Student organizations partner with local business for Thanksgiving food drive


Kya Schepker

Students prepare to pack Thanksgiving food drive baskets. They included: (front row) sophomore Breanna Winfrey, juniors Lily Waller, Arianna Herrick and Izabelle Reed; (back row) sophomore Benjamin Kowal, junior Luke Rasberry, senior Mackenzie Gemes and junior Cody Lytton.

Thanksgiving is a holiday often celebrated with a delicious feast and time spent with family, but some families are not able to afford a glamorous meal during this time of year and rely on the generosity of others during this season of giving. In an attempt to give back to the community, a local business owner, Donald Graham from InkLogics, teamed up with the WHS Student Council and Family, Career and Community Leaders of America (FCCLA) to host a Thanksgiving food drive.
“When I was younger,” Graham said, “I talked to my teachers about hosting a food drive so I know that schools will pull together for a good cause, especially if it’s to help the community.”
“In the past, FCCLA has hosted a traditional fall food drive for the Benton County food pantry in October, in conjunction with the No Child Hungry campaign,” FCCLA Advisor Suzie Dudenhoeffer said. “This year, FCCLA joined with StuCo and decided to do our food drive differently.”
“[Thanksgiving is] just being in the spirit of giving to others that might not have what everybody else has,” Student Council Co-Sponsor Bobbi Swisher said. “Not everybody can afford a good meal with their family and some people might fall in between that they don’t have food stamps or they don’t have enough money to pay for it and filling in that gap is awesome.”
FCCLA/ProStart students were responsible for drafting a list of non-perishable items that would make a good Thanksgiving meal, such instant mashed potatoes, canned green beans, canned pie fillings, stuffing mix, and miscellaneous canned goods.
“We basically gave them everything except the turkey,” Swisher said.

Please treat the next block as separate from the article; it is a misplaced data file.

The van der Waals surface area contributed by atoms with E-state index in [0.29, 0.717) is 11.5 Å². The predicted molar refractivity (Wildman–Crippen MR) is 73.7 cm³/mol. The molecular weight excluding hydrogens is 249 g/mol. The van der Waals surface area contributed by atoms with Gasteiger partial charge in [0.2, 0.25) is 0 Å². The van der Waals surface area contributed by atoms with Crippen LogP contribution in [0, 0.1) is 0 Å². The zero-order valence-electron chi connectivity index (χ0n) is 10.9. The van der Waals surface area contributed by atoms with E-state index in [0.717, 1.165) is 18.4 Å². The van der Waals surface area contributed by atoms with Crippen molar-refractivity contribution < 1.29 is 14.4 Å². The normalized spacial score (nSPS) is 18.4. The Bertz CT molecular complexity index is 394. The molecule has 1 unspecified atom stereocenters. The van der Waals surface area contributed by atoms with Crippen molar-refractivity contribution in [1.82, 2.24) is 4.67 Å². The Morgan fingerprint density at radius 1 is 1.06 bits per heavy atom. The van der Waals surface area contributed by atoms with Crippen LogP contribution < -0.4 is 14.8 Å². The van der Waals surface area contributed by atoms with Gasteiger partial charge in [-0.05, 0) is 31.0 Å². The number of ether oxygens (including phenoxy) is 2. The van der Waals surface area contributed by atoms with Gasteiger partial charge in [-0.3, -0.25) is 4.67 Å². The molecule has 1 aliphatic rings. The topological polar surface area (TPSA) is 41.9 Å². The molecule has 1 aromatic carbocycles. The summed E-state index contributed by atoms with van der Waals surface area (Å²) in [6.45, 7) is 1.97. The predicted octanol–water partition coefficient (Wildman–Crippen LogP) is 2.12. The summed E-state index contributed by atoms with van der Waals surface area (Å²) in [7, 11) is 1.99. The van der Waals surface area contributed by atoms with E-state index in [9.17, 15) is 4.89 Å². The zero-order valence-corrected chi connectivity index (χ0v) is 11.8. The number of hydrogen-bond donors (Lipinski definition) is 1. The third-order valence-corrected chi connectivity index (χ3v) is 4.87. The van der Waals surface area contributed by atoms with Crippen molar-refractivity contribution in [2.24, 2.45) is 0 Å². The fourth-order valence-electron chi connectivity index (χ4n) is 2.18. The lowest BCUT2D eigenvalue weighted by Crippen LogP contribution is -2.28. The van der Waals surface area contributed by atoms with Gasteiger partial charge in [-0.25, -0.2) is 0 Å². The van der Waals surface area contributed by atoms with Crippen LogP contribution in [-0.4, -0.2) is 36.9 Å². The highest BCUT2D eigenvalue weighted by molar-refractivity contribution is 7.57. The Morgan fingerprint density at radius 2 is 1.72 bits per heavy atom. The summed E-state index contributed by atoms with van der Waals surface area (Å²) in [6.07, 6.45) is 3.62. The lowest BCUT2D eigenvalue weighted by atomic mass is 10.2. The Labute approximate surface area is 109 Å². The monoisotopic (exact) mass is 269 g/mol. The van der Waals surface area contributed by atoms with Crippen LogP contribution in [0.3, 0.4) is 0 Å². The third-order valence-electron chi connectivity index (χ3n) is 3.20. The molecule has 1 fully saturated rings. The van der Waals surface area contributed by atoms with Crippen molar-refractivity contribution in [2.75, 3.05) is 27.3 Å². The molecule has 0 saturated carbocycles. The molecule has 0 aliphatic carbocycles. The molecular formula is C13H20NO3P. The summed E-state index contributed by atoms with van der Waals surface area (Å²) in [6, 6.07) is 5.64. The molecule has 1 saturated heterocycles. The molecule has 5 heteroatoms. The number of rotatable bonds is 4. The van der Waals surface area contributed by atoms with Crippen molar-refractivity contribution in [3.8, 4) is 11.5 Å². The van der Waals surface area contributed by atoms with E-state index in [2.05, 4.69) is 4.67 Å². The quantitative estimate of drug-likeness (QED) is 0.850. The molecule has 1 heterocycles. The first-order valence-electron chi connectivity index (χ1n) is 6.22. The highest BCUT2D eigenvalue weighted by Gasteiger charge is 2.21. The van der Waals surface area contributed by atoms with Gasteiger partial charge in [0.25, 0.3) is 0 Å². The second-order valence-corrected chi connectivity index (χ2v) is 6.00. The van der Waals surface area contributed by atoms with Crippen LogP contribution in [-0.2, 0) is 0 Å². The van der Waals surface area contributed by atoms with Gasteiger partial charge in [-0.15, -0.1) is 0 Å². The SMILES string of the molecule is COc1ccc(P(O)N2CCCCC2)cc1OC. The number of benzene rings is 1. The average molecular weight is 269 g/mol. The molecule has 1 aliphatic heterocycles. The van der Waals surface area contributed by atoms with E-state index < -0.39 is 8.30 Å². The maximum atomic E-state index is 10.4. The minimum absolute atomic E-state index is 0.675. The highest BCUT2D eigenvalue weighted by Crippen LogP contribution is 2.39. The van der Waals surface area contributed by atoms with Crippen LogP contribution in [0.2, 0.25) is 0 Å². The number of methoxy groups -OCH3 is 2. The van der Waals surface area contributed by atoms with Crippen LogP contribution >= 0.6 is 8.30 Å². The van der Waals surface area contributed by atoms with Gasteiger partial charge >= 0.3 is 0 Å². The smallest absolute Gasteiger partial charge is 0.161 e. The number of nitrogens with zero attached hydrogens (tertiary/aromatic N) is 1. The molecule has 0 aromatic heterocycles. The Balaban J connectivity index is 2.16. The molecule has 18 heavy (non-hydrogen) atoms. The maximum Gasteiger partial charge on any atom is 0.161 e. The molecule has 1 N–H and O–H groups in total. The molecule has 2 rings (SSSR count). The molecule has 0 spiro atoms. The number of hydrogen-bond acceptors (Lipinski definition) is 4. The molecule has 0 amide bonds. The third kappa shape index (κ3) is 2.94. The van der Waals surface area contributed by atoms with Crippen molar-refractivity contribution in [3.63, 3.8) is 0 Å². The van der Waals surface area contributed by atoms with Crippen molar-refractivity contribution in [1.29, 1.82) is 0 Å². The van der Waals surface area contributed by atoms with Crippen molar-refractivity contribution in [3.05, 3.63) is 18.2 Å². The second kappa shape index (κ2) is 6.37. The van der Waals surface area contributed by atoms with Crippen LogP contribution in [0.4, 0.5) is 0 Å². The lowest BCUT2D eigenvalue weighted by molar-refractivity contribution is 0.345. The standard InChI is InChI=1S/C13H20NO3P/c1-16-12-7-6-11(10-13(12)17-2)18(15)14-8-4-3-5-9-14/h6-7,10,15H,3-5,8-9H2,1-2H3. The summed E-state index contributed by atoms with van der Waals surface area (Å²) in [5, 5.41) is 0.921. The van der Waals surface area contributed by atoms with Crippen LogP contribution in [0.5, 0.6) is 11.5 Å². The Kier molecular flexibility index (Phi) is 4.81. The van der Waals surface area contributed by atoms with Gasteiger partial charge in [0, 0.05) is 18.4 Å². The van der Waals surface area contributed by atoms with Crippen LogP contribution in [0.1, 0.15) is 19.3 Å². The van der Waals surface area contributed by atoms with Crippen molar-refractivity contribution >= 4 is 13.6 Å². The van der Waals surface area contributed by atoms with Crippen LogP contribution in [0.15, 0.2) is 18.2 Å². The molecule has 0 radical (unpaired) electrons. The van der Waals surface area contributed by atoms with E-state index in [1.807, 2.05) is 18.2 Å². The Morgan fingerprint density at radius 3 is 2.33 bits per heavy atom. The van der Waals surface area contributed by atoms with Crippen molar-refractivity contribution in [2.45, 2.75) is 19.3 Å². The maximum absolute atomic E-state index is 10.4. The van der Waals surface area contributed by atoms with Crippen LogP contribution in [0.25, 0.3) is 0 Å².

We basically gave them everything except the turkey.”

— math teacher Bobbi Swisher

The list was sent out to the teachers in the high school who, when they signed up, pledged their class(es) to bring 20 of whatever item they chose.
“I bought a few [cans of green beans], but it was mostly my students. I did it in two classes and I just bribed them,” business teacher Bethany Siegel said. “They get a food day and a movie if they brought stuff in and I would have given them that anyways, but don’t tell them that.”
“We were to shoot for 20 items, one for each basket, because we hoped that the kids would be willing to bring it in and, if they didn’t, then it wouldn’t be a lot for the teachers to purchase,” Swisher said.
Since many of the teachers in the high school chose to bring in food items for the baskets, students were sometimes asked to bring in items for multiple classes. Junior Jake McShane brought in food for two of his classes.
“I brought food for Ms. Swisher and Mr. Waller’s class,” McShane said. “Why not bring in food? Other people need to eat because they might not have stuff to eat.”
Once all of the food was collected, the Thanksgiving baskets were packed on Nov. 19 and Graham delivered them to the Warsaw Community Center and to the local chapter of an organization called “Guardians of the Children.”
“Guardians of the Children sponsored twelve families for Thanksgiving and each one of those families got a basket,” Graham said.
Though Thanksgiving has passed, the season of giving still continues and there are many ways to give back to the community and nation during these times.
“I put food in the Blessing Box in town all the time because if I was in their position I would want somebody to help me,” Siegel said. “I think that our society is just used to taking and taking and not used to giving and helping others and realizing that, when you’re fortunate, you should pay it forward instead of hoarding your good fortune.”
“There are a lot of people who can’t afford to have all the stuff that the more fortunate people have,” Warsaw FCCLA Chapter President Benjamin Kowal said. “One of the Cs in FCCLA stands for ‘Community,’ so I think it’s important to live up to our name and give back to the community.”

There are a lot of people who can’t afford to have all the stuff that the more fortunate people have.”

— FCCLA President sophomore Benjamin Kowal

Other opportunities to give back to the community for the holiday season is to collect gifts for “Adopt a Family,” “Christmas for Kids,” “Toys for Tots,” or donating food to the Benton County Food Bank in Warsaw.